The news last week that Cambridgeshire County Council is requiring some of its staff to take ‘unpaid leave’ between Xmas and New Year is alarming on at least two fronts, writes Councillor David Jenkins.
Firstly CCC seems to be running out of money. As a senior finance officer said ‘we are simply spending above the resources we have available’. And that’s even after all the savings we accrue from having so many vacancies within Highways.
Secondly why is it the employees who get the pain? It’s the latest in a series of developments which have put pressure on them without any prospect of any reward.
Conservative Councillors would rather library computers go unused than change their failing charging policy.
At a committee meeting of Cambridgeshire County Council on Tuesday (11 September), the policy of charging residents to use library computers was shown to be driving people away from using the computers, and raising little money in the process.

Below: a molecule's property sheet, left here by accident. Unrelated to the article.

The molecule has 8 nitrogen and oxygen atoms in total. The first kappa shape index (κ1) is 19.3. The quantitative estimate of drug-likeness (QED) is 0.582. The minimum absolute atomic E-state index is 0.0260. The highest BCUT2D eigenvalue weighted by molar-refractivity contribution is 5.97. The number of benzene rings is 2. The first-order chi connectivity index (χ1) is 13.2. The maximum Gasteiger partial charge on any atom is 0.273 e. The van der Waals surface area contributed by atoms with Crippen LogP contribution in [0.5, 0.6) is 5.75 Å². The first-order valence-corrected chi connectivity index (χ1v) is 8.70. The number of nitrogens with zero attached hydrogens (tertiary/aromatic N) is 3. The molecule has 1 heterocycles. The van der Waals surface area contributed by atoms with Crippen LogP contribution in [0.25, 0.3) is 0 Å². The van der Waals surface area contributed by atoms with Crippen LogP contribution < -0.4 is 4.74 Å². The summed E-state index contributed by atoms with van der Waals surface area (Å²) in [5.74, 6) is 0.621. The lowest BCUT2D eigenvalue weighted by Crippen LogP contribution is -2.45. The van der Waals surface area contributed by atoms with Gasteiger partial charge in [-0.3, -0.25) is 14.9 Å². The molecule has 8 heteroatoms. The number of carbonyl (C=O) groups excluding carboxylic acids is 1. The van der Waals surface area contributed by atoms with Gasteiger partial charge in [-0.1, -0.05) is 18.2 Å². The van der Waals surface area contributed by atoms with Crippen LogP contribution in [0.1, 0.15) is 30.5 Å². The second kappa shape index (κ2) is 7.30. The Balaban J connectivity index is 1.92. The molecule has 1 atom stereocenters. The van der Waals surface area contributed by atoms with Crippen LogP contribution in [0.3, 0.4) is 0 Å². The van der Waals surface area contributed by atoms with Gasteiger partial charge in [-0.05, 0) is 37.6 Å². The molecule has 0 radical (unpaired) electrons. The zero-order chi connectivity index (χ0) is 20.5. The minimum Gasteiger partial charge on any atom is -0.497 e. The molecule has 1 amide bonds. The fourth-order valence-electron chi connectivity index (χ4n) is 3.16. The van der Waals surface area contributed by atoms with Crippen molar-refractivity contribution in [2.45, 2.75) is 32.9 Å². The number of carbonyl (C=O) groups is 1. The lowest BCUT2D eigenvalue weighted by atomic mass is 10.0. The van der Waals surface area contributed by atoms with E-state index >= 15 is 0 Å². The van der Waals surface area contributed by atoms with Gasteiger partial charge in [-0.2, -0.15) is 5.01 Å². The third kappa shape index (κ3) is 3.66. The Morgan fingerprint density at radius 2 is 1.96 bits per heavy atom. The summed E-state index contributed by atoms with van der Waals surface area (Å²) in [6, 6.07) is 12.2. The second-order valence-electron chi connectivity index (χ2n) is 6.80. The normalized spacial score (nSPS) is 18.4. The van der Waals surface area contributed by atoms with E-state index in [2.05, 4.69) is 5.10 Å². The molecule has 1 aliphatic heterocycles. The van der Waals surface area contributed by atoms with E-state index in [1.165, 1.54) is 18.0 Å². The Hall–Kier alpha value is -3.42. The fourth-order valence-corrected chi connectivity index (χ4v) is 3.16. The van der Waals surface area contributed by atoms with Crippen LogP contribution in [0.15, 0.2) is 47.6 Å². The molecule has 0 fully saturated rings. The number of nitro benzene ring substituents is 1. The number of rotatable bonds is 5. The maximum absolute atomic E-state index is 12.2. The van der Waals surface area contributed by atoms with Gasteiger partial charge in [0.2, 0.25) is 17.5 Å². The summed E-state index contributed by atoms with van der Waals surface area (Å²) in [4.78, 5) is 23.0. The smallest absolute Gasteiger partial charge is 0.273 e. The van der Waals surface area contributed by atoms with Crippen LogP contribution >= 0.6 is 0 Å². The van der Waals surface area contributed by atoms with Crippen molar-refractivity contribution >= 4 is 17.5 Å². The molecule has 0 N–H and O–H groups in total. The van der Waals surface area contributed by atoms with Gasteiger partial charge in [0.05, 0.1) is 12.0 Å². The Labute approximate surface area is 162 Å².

The Conservatives' decision to charge people for using library computers has been a complete failure.
Computer use is down 55% in Cambridgeshire's libraries and the charging scheme has raised £4000 against a prediction of £50,000.
The Liberal Democrats and thousands of residents had opposed the charges, saying it would both put people off using the computers and fail to raise money.
Serious questions need to be asked about the way Peterborough & Cambridgeshire Combined Authority is being run say the Lib Dems.
August has seen Mayor Palmer's appointment of a Conservative colleague of his on a salary of at least £100,000 and today it has emerged that the Chief Executive (on £150k) is on 'Gardening Leave'.
Cambridgeshire County Council has unanimously backed a motion to back the Motor Neurone Disease Charter.
At its 17 July meeting, Cllr Amanda Taylor (Lib Dem, Queen Ediths) proposed the motion that was seconded by Conservative Cllr Anna Bailey.
Cllr Taylor said, “It was a privilege to be asked by the MNDA to propose the adoption of the Charter. I’d like to thank all the other county councillors for their support — it is great that people from different political parties can come together over a quality of life issue like this.”